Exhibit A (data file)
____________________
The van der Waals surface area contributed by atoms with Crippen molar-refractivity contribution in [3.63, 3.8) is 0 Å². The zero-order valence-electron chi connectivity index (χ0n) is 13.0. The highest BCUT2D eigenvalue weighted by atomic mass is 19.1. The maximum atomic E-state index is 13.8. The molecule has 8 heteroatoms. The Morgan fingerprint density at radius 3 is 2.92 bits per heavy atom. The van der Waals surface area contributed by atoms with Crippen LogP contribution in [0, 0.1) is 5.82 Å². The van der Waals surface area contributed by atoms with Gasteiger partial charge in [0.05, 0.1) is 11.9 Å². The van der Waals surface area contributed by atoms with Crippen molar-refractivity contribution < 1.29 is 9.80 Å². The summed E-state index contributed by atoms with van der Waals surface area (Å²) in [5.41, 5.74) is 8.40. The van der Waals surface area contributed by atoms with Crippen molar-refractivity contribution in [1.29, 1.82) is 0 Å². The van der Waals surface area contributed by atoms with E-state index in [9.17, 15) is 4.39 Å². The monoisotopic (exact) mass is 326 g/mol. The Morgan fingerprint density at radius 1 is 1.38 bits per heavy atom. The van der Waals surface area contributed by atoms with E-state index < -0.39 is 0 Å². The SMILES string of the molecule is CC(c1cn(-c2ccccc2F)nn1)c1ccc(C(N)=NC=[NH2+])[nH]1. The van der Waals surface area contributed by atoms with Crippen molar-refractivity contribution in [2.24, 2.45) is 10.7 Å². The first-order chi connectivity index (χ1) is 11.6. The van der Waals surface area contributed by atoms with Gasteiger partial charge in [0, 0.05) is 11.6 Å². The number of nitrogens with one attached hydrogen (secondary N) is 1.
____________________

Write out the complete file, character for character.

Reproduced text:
The van der Waals surface area contributed by atoms with Crippen molar-refractivity contribution in [3.63, 3.8) is 0 Å². The zero-order valence-electron chi connectivity index (χ0n) is 13.0. The highest BCUT2D eigenvalue weighted by atomic mass is 19.1. The maximum atomic E-state index is 13.8. The molecule has 8 heteroatoms. The Morgan fingerprint density at radius 3 is 2.92 bits per heavy atom. The van der Waals surface area contributed by atoms with Crippen LogP contribution in [0, 0.1) is 5.82 Å². The van der Waals surface area contributed by atoms with Gasteiger partial charge in [0.05, 0.1) is 11.9 Å². The van der Waals surface area contributed by atoms with Crippen molar-refractivity contribution < 1.29 is 9.80 Å². The summed E-state index contributed by atoms with van der Waals surface area (Å²) in [5.41, 5.74) is 8.40. The van der Waals surface area contributed by atoms with Crippen molar-refractivity contribution in [1.29, 1.82) is 0 Å². The van der Waals surface area contributed by atoms with E-state index in [9.17, 15) is 4.39 Å². The monoisotopic (exact) mass is 326 g/mol. The Morgan fingerprint density at radius 1 is 1.38 bits per heavy atom. The van der Waals surface area contributed by atoms with E-state index < -0.39 is 0 Å². The SMILES string of the molecule is CC(c1cn(-c2ccccc2F)nn1)c1ccc(C(N)=NC=[NH2+])[nH]1. The van der Waals surface area contributed by atoms with Crippen molar-refractivity contribution in [2.24, 2.45) is 10.7 Å². The first-order chi connectivity index (χ1) is 11.6. The van der Waals surface area contributed by atoms with Gasteiger partial charge in [0, 0.05) is 11.6 Å². The number of nitrogens with one attached hydrogen (secondary N) is 1.